Why are we scared of sorry?

Two hands offering single flower

What makes it so hard for us to apologise?

Is it pride? Fear? Or as I have often heard, because it is an admission of guilt?

Perhaps a combination of all three.

The last reason one seems quite pervasive in customer service roles, where a I suspect a reluctance to apologise stems from a desire to avoid compensation at all costs*.

True, there is a risk of devaluing the word sorry if it is overused. It can lead to a feeling of helplessness on one side and of annoyance on the other.

Last year we were travelling abroad and our train was delayed. We were kept waiting for several hours. That was unacceptable so we complained.

The response, via email, arrived a couple of days later. After a formal salutation, the first few words were:

“Thank you for your email.

I am very sorry…”

The remainder of the first paragraph summarised the cause of our problem (the delay) and expressed an understanding of the impact that it had on our trip.

The next two paragraphs explained that we would have our ticket refunded in full and a voucher that we can use on a subsequent booking.

Only then was there an explanation of the cause of the delay. It was detailed enough to provide the multiple factors and the steps taken to rectify the problem.

The structure:

  • Gratitude
  • Apology
  • Empathy
  • Solution
  • Explanation

The result? We remain happy customers and will continue to use the service.

The company? https://www.eurotunnel.com/uk/home/

*I remain open to anyone who can provide documented evidence of situations that have been made worse by a sincere and genuine apology.

Photo by Lina Trochez on Unsplash

Problem solving with digital watches

…most of them were miserable, even the ones with digital watches.
The Hitchhikers Guide to the Galaxy by Douglas Adams.

At a few times each year, a digital watch is handed to me with a request for it to be set to the current time. British Summer Time, GMT or some far flung timezone the trigger event. The owner of the watch does not know how to do it and despite several attempts, can not change the time.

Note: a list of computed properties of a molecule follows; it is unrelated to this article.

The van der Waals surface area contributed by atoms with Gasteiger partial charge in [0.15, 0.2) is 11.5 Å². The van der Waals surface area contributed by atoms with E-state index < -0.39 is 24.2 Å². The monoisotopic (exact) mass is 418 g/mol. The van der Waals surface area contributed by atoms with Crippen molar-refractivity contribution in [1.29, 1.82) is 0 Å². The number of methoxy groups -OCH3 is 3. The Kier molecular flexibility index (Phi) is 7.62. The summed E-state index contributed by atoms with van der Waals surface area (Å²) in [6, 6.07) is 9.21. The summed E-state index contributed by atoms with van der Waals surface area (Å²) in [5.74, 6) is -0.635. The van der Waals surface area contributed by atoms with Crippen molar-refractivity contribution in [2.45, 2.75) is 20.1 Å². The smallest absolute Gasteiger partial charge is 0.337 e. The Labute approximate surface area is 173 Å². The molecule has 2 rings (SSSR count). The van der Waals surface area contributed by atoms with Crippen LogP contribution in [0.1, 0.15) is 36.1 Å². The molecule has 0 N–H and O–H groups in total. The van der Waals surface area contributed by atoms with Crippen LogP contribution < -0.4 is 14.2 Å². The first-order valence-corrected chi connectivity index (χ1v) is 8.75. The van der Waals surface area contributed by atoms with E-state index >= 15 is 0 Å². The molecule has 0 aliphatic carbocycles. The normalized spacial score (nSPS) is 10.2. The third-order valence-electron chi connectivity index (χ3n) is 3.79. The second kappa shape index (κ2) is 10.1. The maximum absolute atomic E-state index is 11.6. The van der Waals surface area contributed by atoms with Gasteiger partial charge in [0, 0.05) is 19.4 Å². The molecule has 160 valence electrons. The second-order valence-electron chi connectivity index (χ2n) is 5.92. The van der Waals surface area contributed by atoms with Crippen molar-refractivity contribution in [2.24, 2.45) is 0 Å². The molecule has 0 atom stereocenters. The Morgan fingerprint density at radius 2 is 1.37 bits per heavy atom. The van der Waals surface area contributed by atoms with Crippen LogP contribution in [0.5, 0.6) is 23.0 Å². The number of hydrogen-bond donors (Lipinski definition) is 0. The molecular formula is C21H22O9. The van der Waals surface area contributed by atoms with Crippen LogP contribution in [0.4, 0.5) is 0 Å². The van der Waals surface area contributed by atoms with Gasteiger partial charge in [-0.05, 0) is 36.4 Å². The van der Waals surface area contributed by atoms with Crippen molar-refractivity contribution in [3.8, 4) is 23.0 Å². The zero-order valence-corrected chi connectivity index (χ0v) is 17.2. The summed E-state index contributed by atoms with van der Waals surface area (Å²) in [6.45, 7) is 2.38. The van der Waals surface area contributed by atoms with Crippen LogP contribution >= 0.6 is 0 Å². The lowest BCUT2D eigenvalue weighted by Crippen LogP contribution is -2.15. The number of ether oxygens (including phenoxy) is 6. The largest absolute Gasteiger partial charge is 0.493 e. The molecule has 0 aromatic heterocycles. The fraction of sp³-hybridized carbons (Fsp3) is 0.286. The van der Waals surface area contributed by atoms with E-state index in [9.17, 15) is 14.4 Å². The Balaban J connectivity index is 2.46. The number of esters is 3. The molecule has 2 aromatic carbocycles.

But I don’t know how to complete this task.

I don’t do it frequently enough for it to be worthy of a place in my memory.

From an L&D perspective this should be a suitable case for a resource. A short set of instructions for me to follow to set the new time.

Yet it is typically completed in less time than it would take to search for and read such a guide.

So how would you develop someone to be able to do a task or solve a problem without having seen it before?

What I think I do is look for patterns:

  • One of the buttons will make one of the digits flash
  • One of the buttons will make a different digit flash
  • One of the buttons will change the digit
  • One of the buttons will stop everything flashing

Is four steps enough? Probably not. There are a few alternatives or exceptions that should be encountered:

  • It might be necessary to hold a button longer to achieve the desired result
  • Holding a button longer may make undesirable things happen
  • Not pressing any button may make everything stop flashing
  • Rather than a single press it may be necessary to press two buttons at once

Is that sufficient?

Again, probably not. Some personal attributes are necessary:

  • Be able to endure a number of failed attempts
  • To have good short term memory to prevent repeating unsuccessful patterns
  • To be motivated to compete this task with no expectation of reward

Finally, none of this would work without a well designed user interface. Because even though I can do this with the digital watch, twice a year the cooker is reset by the watch owner following the manual.

Can you do everything?

Pint of beer on wooden bar

My first job was behind the bar in a country hotel.

My boss was very proud of being able to do any job in the place – he could join me serving food & drinks, he could and did make up the rooms, cover shifts in the kitchen, wether as chef or washer up and he’d drive the minibus to take regular customer home after a long and enjoyable evening. If anyone was off sick he would step in without fuss.

That ethos stuck with me for a long time – that the manager should be able to step in and do the job of anyone they are responsible for.

It was many years later that I found myself working in a team where all of us had amassed a great deal of technical knowledge in our respective areas of expertise. We had been hired as trainers based on our prior professional experience.

After one leadership restructure, we noticed our new manager couldn’t do any of our roles. Not one.

And they were great.

Supportive, challenging and focused on our development and our results but they couldn’t do what we did. Yet it wasn’t significant.

Understanding the people and the roles of those you are responsible for is vital. Being able to do their job is not.


Picture credit: Photo by mnm.all on Unsplash

About me

This is a place that I can use to share thoughts that interest me. The likely topics are related to my work in Learning and Development or my outside interests, mostly travel.